as on a crowded elevator, subway, bus, etc. Otherwise, physical
closeness is either invited or illegal.

I call it the Law of the Three “H”s. People enter another person’s
physical boundary, for only one of three reasons: to Heal, to Hug or to
Hit. The former two are done by permission and the latter is against the
law.

Your dentist gets very close to your face, by contract to heal. Your
physician is the only person in the world who can order you to disrobe
by prior permission from you for medical care.

A hug and more intimate closeness need to be negotiated and acceptable
to both parties, or else it is abusive. When my aunt used to grab and
kiss me forcefully when I was a child, I remember feeling violated, not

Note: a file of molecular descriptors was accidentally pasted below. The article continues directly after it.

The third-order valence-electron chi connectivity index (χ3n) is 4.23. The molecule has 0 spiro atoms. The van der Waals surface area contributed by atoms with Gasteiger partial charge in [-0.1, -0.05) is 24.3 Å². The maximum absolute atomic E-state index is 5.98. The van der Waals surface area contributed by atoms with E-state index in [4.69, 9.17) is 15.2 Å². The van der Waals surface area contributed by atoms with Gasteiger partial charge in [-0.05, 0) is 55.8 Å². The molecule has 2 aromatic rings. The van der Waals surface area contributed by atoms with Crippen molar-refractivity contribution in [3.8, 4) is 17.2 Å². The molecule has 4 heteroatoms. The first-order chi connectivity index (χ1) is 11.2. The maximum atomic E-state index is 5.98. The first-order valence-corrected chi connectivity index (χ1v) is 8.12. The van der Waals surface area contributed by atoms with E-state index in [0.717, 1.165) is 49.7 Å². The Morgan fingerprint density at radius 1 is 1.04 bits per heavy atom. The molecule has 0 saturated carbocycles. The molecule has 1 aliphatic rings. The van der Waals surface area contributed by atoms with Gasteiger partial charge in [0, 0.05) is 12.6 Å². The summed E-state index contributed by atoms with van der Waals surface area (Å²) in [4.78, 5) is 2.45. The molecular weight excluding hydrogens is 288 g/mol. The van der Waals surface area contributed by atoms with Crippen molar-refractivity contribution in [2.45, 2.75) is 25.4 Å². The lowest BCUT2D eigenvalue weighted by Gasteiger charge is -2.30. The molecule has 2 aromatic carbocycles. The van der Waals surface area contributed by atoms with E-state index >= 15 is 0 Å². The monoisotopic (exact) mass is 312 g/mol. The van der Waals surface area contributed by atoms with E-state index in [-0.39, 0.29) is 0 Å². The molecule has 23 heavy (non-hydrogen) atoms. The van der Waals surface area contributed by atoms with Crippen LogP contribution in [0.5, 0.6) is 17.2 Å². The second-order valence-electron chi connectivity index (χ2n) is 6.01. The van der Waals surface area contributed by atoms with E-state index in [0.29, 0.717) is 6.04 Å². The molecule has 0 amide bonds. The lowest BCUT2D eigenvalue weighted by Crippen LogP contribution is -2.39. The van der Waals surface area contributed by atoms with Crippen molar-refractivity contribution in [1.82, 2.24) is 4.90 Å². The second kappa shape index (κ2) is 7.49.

loved. Even young people need to give their permission to any bodily
contact. Parents and others sometimes tickle children. Beyond the point
of fun for the child, this action may turn into abuse of the children’s
physical boundaries.

We advise children of their sole ownership of their bodies. We instruct
them what to do in the event of unwanted approaches. We inform kids who
are the designated adults allowed to initiate physical contact with
them. Yet, we sometimes forget to restrain ourselves and honor their
right to claim their physical separateness.

Hitting (with the exception of contact sports) and other forms of
non-negotiated touch are illegal and punishable by court of law. We are
often very uncomfortable when a stranger follows us too closely in the
street. Since it is not by permission, we fear a possible physical harm.

Physical boundaries are understood and heeded much more so than
emotional ones. People do not realize that telling another what to